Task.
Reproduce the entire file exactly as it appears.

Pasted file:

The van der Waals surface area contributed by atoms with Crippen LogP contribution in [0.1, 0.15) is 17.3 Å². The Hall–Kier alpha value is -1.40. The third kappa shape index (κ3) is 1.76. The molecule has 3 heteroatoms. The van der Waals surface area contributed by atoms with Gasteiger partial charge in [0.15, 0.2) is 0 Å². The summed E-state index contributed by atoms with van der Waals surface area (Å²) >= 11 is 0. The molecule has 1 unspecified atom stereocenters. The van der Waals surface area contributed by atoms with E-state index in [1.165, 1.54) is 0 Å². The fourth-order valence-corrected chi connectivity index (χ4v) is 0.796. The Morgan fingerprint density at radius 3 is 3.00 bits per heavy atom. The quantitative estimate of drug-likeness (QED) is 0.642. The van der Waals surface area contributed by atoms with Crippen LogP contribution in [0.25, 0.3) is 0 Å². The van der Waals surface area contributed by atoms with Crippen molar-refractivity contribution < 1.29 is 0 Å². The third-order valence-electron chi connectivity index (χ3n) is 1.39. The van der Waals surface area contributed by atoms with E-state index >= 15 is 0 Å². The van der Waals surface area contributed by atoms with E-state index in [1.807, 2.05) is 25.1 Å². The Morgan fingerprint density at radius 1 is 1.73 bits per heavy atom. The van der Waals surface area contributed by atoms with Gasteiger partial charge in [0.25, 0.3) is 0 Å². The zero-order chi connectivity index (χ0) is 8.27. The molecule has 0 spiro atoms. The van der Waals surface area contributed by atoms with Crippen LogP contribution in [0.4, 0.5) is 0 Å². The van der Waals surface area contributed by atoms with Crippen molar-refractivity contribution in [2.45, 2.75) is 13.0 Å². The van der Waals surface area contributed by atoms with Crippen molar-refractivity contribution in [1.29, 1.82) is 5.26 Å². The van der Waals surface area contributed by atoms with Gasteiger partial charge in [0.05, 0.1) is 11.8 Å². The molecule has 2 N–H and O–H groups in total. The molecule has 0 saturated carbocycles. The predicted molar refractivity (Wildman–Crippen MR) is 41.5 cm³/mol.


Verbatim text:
The van der Waals surface area contributed by atoms with Crippen LogP contribution in [0.1, 0.15) is 17.3 Å². The Hall–Kier alpha value is -1.40. The third kappa shape index (κ3) is 1.76. The molecule has 3 heteroatoms. The van der Waals surface area contributed by atoms with Gasteiger partial charge in [0.15, 0.2) is 0 Å². The summed E-state index contributed by atoms with van der Waals surface area (Å²) >= 11 is 0. The molecule has 1 unspecified atom stereocenters. The van der Waals surface area contributed by atoms with E-state index in [1.165, 1.54) is 0 Å². The fourth-order valence-corrected chi connectivity index (χ4v) is 0.796. The Morgan fingerprint density at radius 3 is 3.00 bits per heavy atom. The quantitative estimate of drug-likeness (QED) is 0.642. The van der Waals surface area contributed by atoms with Crippen LogP contribution in [0.25, 0.3) is 0 Å². The van der Waals surface area contributed by atoms with Crippen molar-refractivity contribution < 1.29 is 0 Å². The third-order valence-electron chi connectivity index (χ3n) is 1.39. The van der Waals surface area contributed by atoms with E-state index >= 15 is 0 Å². The van der Waals surface area contributed by atoms with E-state index in [1.807, 2.05) is 25.1 Å². The Morgan fingerprint density at radius 1 is 1.73 bits per heavy atom. The van der Waals surface area contributed by atoms with Gasteiger partial charge in [0.25, 0.3) is 0 Å². The zero-order chi connectivity index (χ0) is 8.27. The molecule has 0 spiro atoms. The van der Waals surface area contributed by atoms with Crippen LogP contribution in [0.4, 0.5) is 0 Å². The van der Waals surface area contributed by atoms with Crippen molar-refractivity contribution in [2.45, 2.75) is 13.0 Å². The van der Waals surface area contributed by atoms with Crippen molar-refractivity contribution in [1.29, 1.82) is 5.26 Å². The van der Waals surface area contributed by atoms with Gasteiger partial charge in [0.05, 0.1) is 11.8 Å². The molecule has 2 N–H and O–H groups in total. The molecule has 0 saturated carbocycles. The predicted molar refractivity (Wildman–Crippen MR) is 41.5 cm³/mol.